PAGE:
Live Review: R.L. Jones - Old Museum

26 June 2012 | 6:19 pm | Mitch Knox

Despite the relaxed vibe and air of nonchalance floating around the Old Museum's halls this chilly weekend's eve, there's a lot of music to see here tonight, so we best get down to business.

First at the plate, ex-Rocketsmith Dom Miller wastes no time in demanding attention with his rich, vibrant voice, which echoes with clarity and power, backed by the alt-country twang of his acoustic guitar. The performance is a solid one; almost an Australian shot at something in the vein of The Good Life, replete with slightly embittered, even maudlin, narrative about life, love, drinking, and the regrets that manifest in all three.

The scope is widened a little bit for the arrival of the misleadingly named John + Alexander, heralded by the smooth fuzz of electric piano, a full drum sound, and deft acoustic guitar. They offer a gamut of sweeping, rollicking country-tinged blues, and are notable for their strong vocal work, with pristine harmonies interspersed with moments of typically country, hard-drinkin', hard-smokin' gruffness. There are some lovely ideas here played out with style.

The love of trucker hats and twangalicious rolling balladry continues with the appearance of former Daybridges frontman Pete Cullen and his cohorts, who offer their perfectly competent – albeit not overwhelmingly moving – take on things. Some elements of Cassadaga-era Bright Eyes peek their heads through, but in equal measure, the group offer more driven, bluesy country-rock fare. Technically they do nothing wrong, but their place on the card (after two similar acts) seems to fall victim to attention fatigue, which is unfortunate given their otherwise strong performance.

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If fatigue is the symptom, though, then The Blackwater Fever are the cure, changing things up significantly with a deep, rumbling darkness and ominous sense of atmosphere. Admittedly, blues strains remain prevalent throughout, but the underlying churn and weight brought forth by this Brisbane-based usually-two-but-tonight-three-piece, highlighted in songs such as new tune Can't Help Yourself, keeps heads nodding in appreciation straight through to the finish line.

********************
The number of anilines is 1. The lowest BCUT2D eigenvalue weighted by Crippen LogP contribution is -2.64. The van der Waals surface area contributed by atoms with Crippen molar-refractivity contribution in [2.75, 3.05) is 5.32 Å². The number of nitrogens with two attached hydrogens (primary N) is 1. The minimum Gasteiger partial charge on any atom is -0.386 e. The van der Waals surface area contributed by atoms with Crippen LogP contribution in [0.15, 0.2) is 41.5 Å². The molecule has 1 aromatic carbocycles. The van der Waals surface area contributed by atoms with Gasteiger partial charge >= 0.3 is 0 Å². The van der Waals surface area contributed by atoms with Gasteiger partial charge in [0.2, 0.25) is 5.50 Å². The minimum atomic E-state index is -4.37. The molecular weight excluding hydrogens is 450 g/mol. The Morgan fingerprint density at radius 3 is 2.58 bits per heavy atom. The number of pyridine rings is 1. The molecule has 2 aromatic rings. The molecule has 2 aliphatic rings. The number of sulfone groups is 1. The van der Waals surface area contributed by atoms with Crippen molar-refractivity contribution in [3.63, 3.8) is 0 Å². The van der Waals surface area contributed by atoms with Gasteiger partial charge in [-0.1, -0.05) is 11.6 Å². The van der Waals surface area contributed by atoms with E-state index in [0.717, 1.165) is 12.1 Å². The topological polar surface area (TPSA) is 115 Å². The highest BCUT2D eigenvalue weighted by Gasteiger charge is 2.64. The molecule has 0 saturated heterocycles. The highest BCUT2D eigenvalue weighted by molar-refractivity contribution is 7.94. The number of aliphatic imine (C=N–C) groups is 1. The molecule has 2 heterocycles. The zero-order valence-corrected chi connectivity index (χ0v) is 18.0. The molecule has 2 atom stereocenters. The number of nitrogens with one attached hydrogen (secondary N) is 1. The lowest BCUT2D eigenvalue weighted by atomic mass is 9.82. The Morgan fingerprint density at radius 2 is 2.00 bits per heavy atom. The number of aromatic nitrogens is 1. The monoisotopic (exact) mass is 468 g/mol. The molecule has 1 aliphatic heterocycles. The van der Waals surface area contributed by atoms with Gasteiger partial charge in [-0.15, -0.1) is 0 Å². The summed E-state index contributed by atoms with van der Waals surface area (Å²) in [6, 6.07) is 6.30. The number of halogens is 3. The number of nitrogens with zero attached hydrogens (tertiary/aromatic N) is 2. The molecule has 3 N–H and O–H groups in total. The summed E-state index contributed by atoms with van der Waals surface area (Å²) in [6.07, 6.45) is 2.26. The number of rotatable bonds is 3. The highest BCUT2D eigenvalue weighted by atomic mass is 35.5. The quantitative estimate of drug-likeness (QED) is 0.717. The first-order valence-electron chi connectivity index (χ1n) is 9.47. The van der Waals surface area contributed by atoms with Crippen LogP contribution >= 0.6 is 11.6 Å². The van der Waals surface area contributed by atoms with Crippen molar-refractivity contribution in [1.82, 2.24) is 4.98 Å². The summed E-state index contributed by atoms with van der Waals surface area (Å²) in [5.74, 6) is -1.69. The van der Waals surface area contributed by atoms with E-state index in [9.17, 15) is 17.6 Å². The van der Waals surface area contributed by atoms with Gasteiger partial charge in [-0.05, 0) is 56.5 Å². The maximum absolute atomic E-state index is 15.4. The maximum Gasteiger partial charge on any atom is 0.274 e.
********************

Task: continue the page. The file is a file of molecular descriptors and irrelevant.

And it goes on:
It's been an unflinching evening of musical dexterity so far, and it all comes to a head with former Middle East man and Sydney-based beard enthusiast R.L. Jones. He's quick to show his determination to distance himself a little from his work with his feted folk collective, opting instead to hit the ground running with the meaty, psych-tinged swirl of On The Bayou. It's big, it's dirty, it's jammy, it's great, audience confusion about when to applaud notwithstanding. Hammertime offers a more restrained tempo as a wash- and reverb-laced shoegazer, a little reminiscent of songs such as Ugly Casanova's So Long To The Holidays. There's just a bit of early Appleseed Cast coming through in some songs, too, such as Jones' recent single Everybody Wants To Be Your Friend bringing rhythmic drive and ethereal melody to the fore. Right through to the closing bars of It Could Be Alright, Jones and his offsiders offer a dynamic and emotive performance through passages both fast and slow, the troubadour's inherent reflective vocal qualities and jammy musical tendencies perfectly suited to working in this more exploratory field. It's a standout finish to an impressive, satisfying evening.